30 Days of Book Reviews: Day Four – The Trumpet-Major

Oh Thomas,
Read June 2014

We were doing so well, you and I. I was thinking of reading your poetry and planning Far from the Madding Crowd as my next big read. And then came along The Trumpet-Major. It started well, although a bit mellow for you, but then turned into what felt like (but was not actually) a long, long, long read. Your love quandrangle between boring Anne and her three suitors is a bit, well, dull. The plot and choices are very Austen, but without her sparkle. Your characters are a bit Elliot, only without her themes, prose, or depth, and I am left wondering why you would ever serialize anything. I think there are bits you actually stuck in between serialization and publication.

Anne, our heroine, such as she is, is a painter’s daughter brought low(ish) by her Father’s death. She lives in a partioned mill with her mother, despite their obviously superior class. They initially do not deign to socialize with the Miller Loveday, but finally Mom is just in the mood for fun. She throws a ribbon in her hair and ends up married to Mr. Loveday. Anne, on the other hand, is very much above the Lovedays, initially bad-mouthed by her Mom, her now-step songs Bob (the boring sailor) and John (the dreamy Trumpet major) both think Anne is the greatest. She’s not. Early in this book I was struck by the potential for star-crossed love between John and Anne, something you do so well, Thomas. But no. Not to be. Booo!!!!!!!!

In addition to the man Anne should have married but instead sent to war with Napolean and his brother Bob, the one she actually married for reasons best known to no one, Anne is also hounded (perhaps literally at one point) by Festus Derryman, who is such a ridiculously awesome character, he should have had more air time. If Charles had written The Trumpet-Major instead of you, Derryman would have been the star and it would have been a different book. As it is, you relegate him to a funny side line.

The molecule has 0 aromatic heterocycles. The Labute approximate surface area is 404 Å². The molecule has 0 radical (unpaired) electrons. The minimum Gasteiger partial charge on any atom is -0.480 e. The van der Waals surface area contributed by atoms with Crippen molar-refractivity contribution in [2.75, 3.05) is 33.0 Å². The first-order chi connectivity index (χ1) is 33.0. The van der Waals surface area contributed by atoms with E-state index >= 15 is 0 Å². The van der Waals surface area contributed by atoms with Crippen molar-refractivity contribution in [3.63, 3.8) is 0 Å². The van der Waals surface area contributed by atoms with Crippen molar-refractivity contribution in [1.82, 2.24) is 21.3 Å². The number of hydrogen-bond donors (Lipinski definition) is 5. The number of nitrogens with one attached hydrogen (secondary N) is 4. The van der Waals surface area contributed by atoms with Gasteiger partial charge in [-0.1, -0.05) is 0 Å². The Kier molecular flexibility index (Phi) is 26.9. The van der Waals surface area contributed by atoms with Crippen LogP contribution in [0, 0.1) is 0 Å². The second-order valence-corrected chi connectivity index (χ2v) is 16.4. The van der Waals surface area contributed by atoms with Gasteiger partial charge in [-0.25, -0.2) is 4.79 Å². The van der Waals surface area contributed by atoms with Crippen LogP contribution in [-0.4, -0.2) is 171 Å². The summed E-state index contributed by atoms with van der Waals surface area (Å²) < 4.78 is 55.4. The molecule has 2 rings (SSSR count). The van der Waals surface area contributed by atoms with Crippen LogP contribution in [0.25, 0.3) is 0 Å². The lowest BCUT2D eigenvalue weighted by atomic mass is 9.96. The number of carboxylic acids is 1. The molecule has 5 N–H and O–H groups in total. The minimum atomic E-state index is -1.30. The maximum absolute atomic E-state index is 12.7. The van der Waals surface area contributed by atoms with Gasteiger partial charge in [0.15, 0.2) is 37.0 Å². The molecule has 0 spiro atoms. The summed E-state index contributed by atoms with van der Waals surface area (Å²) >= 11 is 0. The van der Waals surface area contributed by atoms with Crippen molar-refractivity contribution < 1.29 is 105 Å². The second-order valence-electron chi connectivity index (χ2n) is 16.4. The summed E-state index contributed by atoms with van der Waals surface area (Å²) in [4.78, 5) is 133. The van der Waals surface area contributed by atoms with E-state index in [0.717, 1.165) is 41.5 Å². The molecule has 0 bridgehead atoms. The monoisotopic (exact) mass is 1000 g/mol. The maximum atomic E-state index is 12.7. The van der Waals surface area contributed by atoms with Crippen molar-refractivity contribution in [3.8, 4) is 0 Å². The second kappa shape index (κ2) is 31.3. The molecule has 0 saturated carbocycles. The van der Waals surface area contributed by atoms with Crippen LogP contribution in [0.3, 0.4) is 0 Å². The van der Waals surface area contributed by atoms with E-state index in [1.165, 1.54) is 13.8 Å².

As a result, the characters don’t move the plot. While two of them want something, they are stymied by Anne’s indifference, and we wait for you to tell us the direction, instead of feeling the book move from the urgency of the characters. So it plods.

At the same time, this is your only historical novel, set against the backdrop of the Napoleonic wars. And while this could have been an interesting way to move the story, or set the story, or drive the story, it ends up being like a studio movie back drop. All scenery and no movement. When John leaves for the war, your reader SHOULD feel bereft, he’s going to fight in some of the scariest wars of the 19th century. Instead, it’s like by brother-in-law/step-brother. I’m going to hang at the mill. Drop me a line.

Oh Thomas.

To be fair, Thomas, this book has its lovers, but I think they might all be Conrad fans or stark realists, so I’m a bit inclined to disregard their opinions, or understand their enjoyment in the context of the prose style and storytelling they enjoy. For me, this is a necessary read for any serious student of 19th century literature or any Hardy lover, but really in the context of understanding what doesn’t work now (although it may have at the time. The word on the street was that you published (serialised) The Trumpet-Major after you received poor reviews on my very favorite of your novels The Return of the Native. The explanation makes sense, because in almost every way, this is the anti-Native, and I think you thought so too, because not only is the prose stiff, but you return to your earlier style in later books Jude, Tess, Casterbridge. To paraphrase Frost, this didn’t begin as a writing experiment, but turned into one when it because unsuccessful.

The two things most striking about The Trumpet Major are the stiffness of the writing and the blandness of your heroine. It feels a bit like you were pretending to be Austen, but couldn’t bring yourself to go through with it. I hope you learned your lesson with this and stuck with your guts in later novels (as I know you did from reading Jude and Tess), because regardless of reviews, Thomas Hardy, you have an amazing mind and I want to hear more of what you have to say, not what you think you should say.

A bientot. See you mid-July.



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